Organizations normally have multiple DCs for redundancy, performance, and business continuity. Each one has a copy of the directory for the entire domain. Changes made to the directory on one domain controller — such as password update or the deletion of a user account — are replicated using a replication service to the other DCs so they all stay up to date.
In addition, the schema of the database central to AD DS includes the various attributes each person, group, or computer can hold.
A Global Catalog (GC) server is a domain controller that stores a complete copy of all objects in the directory of its domain and a partial copy of all objects of all other domains in the forest; this enables users and applications to find objects in any domain of their forest.
Desktops, laptops, and other devices running Windows (rather than Windows Server) can be part of an AD environment, but they do not run AD DS.
IT admins can use various tools to access AD information, including the Active Directory Users and Computers (ADUC), the AD Administrative Center, as well as AD Sites and Services. I invite you to check my separate post about how to access Active Directory.
It’s important to understand that Active Directory is only for on-premises Microsoft environments. Microsoft environments in the cloud use Azure Active Directory, which serves the same purposes as its on-prem namesake.
AD and Azure AD are separate but can work together to some degree if your organization has both on-premises and cloud IT environments (a hybrid deployment). I’ll give you more on what Azure Active Directory (AAD) is at the end of this post.
Understanding the structure of AD Domain Services
There are three core logical structures to AD DS. They are domains, trees, and forests. A domain is a group of related users, computers, and other AD objects, such as all the AD objects for your company’s various headquarters and branch offices. Multiple domains can be combined into a tree, and multiple trees can be grouped into a forest.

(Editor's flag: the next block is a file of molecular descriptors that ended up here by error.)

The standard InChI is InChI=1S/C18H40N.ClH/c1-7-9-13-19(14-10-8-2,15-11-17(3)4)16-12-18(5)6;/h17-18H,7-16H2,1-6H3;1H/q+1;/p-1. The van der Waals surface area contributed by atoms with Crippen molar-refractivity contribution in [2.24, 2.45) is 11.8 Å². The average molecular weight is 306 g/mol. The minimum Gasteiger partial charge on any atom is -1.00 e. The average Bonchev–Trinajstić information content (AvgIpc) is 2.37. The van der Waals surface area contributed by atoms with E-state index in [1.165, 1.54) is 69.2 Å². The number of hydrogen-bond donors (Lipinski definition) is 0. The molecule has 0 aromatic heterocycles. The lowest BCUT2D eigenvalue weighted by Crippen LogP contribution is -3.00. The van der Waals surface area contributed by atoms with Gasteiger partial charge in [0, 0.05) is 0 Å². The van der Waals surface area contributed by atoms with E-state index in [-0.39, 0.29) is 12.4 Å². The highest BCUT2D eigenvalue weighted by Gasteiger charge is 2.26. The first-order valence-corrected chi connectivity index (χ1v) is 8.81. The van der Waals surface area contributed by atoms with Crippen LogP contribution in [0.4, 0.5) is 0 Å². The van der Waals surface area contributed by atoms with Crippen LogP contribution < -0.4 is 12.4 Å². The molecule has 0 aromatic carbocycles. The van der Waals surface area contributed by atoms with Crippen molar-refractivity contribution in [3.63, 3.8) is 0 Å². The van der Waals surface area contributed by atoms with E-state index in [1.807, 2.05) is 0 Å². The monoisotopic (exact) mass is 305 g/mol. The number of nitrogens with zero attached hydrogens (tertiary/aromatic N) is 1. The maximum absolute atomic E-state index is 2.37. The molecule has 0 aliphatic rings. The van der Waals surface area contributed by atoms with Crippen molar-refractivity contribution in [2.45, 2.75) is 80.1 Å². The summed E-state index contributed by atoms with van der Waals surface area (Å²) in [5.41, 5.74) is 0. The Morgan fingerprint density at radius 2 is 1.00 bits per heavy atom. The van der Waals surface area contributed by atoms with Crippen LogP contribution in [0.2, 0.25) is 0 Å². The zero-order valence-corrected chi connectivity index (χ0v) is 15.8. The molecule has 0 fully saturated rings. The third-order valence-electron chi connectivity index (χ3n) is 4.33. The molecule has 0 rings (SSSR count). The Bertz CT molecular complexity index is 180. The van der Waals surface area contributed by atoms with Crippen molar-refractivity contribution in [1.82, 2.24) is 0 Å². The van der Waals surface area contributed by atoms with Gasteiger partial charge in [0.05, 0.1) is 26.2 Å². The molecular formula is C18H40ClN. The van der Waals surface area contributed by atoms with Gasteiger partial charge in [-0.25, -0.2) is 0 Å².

Keep in mind that a domain is a management boundary. The objects for a given domain are stored in a single database and can be managed together. A forest is a security boundary. Objects in different forests are not able to interact with each other unless the administrators of each forest create a trust between them.
For instance, if you have multiple disjointed business units, it’s likely to assist you with managing them if you create multiple forests.
What about other Active Directory services?
So, is Active Directory simply AD DS? Nope. There are a few other software features that make up the whole of AD. The most common one after AD DS is Active Directory Federation Services (AD FS).
Active Directory Federation Service (AD FS) enables Federated Identity and Access Management (IAM) by securely sharing digital identity and entitlements rights across security and enterprise boundaries.
AD FS extends the ability to use single sign-on functionality that is available within a single security or enterprise boundary to Internet-facing applications to enable customers, partners, and suppliers a streamlined user experience while accessing the web-based applications of an organization.
Starting in Windows Server 2012 R2, AD FS included a federation service role service that acts as an identity provider (authenticates users to provide security tokens to applications that trust AD FS) or as a federation provider (consumes tokens from other identity providers and then provides security tokens to applications that trust AD FS).
The other main services include:
- Active Directory Lightweight Directory Services (LDAP) – a light-weight instance of Active Directory that can be used for apps that need a directory service.